Structural Racism and Health Disparities

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Event Details

Friday, Feb. 24, 2023, 11 am – 12 pm PT


Headshot of Marilyn Thomas

Marilyn Thomas, PhD, MPH is a social epidemiologist investigating the mechanisms by which structural racism contributes to Black–White and other racial inequities in chronic disease risk, premature aging, mental illness, and mortality. My research evaluates policy effects and emphasizes methods for causal inference in the absence of randomization.

In the US, substantial racial differences in health persist despite efforts to reduce overall morbidity and mortality, and to address social determinants of health. Structural racism—the ongoing interactions between macro-level systems and institutions that constrain the opportunities, resources, and power of minoritized racial groups—is considered a fundamental cause of racial disparities in health. Unfortunately, adequate measurement to capture the mechanisms of structural racism remains a considerable challenge in public health research. Dr. Thomas' work helps to address this gap by measuring and evaluating the policies and processes contributing to structural racism.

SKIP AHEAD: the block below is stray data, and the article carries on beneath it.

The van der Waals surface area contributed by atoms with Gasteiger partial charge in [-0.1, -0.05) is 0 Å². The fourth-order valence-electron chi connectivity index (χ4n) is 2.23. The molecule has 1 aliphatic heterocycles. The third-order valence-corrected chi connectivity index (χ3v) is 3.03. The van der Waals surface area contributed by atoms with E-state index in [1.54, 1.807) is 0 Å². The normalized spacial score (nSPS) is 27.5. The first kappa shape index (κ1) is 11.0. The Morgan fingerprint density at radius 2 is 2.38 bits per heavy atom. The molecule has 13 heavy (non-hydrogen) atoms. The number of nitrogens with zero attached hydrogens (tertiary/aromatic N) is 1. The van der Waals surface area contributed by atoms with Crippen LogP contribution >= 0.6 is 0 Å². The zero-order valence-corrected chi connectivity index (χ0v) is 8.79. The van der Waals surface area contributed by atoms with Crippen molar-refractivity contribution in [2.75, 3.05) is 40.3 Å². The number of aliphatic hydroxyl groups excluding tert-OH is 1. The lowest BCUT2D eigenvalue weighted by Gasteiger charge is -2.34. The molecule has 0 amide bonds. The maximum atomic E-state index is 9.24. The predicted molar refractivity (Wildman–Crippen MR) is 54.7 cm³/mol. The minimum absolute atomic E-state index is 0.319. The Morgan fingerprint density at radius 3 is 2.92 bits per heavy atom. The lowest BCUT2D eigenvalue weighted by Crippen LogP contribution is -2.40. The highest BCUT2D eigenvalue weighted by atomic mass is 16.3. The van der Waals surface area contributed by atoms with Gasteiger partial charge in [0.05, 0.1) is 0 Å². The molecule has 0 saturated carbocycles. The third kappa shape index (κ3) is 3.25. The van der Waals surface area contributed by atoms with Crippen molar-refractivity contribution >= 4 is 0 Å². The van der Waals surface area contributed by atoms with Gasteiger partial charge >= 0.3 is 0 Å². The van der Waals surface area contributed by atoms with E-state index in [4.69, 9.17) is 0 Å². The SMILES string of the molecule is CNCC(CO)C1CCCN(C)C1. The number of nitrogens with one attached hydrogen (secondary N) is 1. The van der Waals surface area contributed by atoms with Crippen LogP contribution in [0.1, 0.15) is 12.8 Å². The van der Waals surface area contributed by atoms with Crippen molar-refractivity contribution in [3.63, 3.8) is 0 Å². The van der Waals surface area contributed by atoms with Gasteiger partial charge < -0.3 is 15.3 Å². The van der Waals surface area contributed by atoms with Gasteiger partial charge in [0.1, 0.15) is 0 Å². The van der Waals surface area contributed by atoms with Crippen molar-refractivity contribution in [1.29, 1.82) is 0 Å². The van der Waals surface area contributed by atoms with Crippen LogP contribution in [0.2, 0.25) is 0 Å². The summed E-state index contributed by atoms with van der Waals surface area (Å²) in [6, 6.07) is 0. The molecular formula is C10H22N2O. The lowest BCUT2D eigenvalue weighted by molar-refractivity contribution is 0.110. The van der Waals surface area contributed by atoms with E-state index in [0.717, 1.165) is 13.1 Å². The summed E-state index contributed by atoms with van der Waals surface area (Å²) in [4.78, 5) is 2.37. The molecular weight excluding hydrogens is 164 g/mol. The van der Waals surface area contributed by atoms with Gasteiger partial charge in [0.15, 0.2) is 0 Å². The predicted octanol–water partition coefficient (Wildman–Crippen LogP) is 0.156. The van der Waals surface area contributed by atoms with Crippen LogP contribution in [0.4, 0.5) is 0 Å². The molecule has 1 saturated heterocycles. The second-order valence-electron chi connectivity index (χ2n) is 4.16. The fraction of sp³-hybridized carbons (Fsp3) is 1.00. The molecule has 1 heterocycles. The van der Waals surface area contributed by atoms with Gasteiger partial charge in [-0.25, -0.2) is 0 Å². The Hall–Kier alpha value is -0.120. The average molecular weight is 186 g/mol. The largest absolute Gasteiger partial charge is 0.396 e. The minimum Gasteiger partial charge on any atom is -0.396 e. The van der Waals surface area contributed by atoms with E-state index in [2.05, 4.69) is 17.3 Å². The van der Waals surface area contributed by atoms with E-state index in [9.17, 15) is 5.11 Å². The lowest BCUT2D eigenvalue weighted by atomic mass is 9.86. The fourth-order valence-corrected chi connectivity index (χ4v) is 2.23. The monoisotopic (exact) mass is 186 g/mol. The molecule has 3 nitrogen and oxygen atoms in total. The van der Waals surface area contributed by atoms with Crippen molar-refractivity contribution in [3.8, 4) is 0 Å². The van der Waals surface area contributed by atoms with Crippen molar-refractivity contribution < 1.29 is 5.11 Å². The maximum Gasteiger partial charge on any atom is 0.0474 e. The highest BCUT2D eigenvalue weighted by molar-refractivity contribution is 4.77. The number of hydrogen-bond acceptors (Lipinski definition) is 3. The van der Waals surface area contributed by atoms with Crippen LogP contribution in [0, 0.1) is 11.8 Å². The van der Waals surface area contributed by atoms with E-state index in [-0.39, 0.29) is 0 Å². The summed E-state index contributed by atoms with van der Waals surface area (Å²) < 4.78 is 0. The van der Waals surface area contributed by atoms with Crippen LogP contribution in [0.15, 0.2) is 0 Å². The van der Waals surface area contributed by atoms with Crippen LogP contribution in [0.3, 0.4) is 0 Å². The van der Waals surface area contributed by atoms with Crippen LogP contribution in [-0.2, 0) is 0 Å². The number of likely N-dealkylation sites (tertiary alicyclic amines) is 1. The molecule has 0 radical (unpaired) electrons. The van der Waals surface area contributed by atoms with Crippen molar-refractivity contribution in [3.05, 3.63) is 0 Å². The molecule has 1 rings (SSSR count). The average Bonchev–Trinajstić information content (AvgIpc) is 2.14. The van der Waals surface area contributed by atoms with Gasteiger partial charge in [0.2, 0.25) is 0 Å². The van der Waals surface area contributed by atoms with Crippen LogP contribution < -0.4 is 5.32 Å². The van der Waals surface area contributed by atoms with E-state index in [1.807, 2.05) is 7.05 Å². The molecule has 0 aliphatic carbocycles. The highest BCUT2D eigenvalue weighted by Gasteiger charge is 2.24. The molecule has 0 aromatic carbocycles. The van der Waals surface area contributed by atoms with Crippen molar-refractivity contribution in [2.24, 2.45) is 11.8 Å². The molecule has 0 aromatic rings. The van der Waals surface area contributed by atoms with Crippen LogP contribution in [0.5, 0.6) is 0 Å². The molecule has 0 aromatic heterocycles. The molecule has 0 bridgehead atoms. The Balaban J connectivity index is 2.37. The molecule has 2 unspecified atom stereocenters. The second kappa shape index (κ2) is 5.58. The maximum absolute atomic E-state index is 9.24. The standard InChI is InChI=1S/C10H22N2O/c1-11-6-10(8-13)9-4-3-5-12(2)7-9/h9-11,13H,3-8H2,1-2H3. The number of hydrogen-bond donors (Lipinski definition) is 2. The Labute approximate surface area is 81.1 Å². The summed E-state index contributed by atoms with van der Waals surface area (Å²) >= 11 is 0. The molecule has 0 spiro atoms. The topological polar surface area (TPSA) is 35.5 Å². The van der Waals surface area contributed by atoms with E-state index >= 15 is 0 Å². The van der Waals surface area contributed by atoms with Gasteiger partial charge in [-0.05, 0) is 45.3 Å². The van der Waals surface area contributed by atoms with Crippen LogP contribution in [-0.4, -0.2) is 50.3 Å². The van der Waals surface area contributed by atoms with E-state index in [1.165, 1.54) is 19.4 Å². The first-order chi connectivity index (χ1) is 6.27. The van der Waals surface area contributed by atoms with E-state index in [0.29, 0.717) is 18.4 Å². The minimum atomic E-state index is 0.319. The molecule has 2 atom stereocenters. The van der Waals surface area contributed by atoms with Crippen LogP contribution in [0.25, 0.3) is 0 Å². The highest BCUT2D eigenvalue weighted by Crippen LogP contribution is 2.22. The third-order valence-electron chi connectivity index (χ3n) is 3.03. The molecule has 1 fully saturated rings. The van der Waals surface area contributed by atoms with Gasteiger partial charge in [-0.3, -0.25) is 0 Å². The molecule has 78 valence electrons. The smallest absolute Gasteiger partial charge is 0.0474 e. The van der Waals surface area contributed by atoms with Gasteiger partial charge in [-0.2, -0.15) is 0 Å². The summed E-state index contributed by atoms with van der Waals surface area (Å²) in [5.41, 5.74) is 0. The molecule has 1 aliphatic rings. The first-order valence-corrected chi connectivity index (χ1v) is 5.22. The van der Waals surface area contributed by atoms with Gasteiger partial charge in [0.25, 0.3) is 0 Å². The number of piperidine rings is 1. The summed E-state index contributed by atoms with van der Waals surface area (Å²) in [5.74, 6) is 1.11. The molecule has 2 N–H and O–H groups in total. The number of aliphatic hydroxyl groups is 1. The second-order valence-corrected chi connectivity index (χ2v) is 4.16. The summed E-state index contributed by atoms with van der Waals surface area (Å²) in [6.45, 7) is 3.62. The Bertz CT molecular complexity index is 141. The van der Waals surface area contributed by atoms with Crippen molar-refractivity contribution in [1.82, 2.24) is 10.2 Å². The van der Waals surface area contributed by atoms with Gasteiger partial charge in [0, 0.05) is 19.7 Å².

Dr. Thomas' research centers Black experiences (i.e., factors that distinctively characterize Black lives in the US). To date, her research focused on three domains of Black experiences: policing, negative racial sentiment or race-based discrimination, and education.